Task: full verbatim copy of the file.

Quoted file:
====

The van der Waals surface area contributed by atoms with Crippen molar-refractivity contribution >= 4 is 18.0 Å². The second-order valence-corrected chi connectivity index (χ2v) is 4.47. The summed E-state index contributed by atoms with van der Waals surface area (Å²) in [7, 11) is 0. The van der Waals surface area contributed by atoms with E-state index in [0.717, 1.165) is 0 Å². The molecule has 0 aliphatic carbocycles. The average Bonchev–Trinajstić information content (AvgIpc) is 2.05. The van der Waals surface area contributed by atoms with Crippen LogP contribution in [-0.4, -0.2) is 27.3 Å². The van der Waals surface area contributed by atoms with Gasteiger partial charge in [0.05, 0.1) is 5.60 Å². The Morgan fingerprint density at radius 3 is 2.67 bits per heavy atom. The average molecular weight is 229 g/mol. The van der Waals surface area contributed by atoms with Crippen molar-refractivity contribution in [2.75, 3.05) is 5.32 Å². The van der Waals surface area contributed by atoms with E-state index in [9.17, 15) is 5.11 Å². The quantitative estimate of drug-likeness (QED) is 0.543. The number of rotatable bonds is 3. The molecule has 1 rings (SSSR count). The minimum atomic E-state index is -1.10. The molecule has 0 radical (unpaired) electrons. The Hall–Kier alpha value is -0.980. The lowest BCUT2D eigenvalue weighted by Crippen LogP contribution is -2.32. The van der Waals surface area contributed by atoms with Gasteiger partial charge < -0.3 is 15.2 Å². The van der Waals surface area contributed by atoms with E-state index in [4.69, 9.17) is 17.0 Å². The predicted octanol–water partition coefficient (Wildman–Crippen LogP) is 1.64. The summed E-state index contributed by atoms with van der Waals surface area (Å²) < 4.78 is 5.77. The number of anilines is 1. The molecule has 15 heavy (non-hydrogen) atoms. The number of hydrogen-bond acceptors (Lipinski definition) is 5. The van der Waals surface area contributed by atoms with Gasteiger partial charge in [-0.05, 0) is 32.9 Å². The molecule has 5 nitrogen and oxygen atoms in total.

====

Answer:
The van der Waals surface area contributed by atoms with Crippen molar-refractivity contribution >= 4 is 18.0 Å². The second-order valence-corrected chi connectivity index (χ2v) is 4.47. The summed E-state index contributed by atoms with van der Waals surface area (Å²) in [7, 11) is 0. The van der Waals surface area contributed by atoms with E-state index in [0.717, 1.165) is 0 Å². The molecule has 0 aliphatic carbocycles. The average Bonchev–Trinajstić information content (AvgIpc) is 2.05. The van der Waals surface area contributed by atoms with Crippen LogP contribution in [-0.4, -0.2) is 27.3 Å². The van der Waals surface area contributed by atoms with Gasteiger partial charge in [0.05, 0.1) is 5.60 Å². The Morgan fingerprint density at radius 3 is 2.67 bits per heavy atom. The average molecular weight is 229 g/mol. The van der Waals surface area contributed by atoms with Crippen molar-refractivity contribution in [2.75, 3.05) is 5.32 Å². The van der Waals surface area contributed by atoms with E-state index in [9.17, 15) is 5.11 Å². The quantitative estimate of drug-likeness (QED) is 0.543. The number of rotatable bonds is 3. The molecule has 1 rings (SSSR count). The minimum atomic E-state index is -1.10. The molecule has 0 radical (unpaired) electrons. The Hall–Kier alpha value is -0.980. The lowest BCUT2D eigenvalue weighted by Crippen LogP contribution is -2.32. The van der Waals surface area contributed by atoms with Gasteiger partial charge < -0.3 is 15.2 Å². The van der Waals surface area contributed by atoms with E-state index in [4.69, 9.17) is 17.0 Å². The predicted octanol–water partition coefficient (Wildman–Crippen LogP) is 1.64. The summed E-state index contributed by atoms with van der Waals surface area (Å²) < 4.78 is 5.77. The number of anilines is 1. The molecule has 15 heavy (non-hydrogen) atoms. The number of hydrogen-bond acceptors (Lipinski definition) is 5. The van der Waals surface area contributed by atoms with Gasteiger partial charge in [-0.05, 0) is 32.9 Å². The molecule has 5 nitrogen and oxygen atoms in total.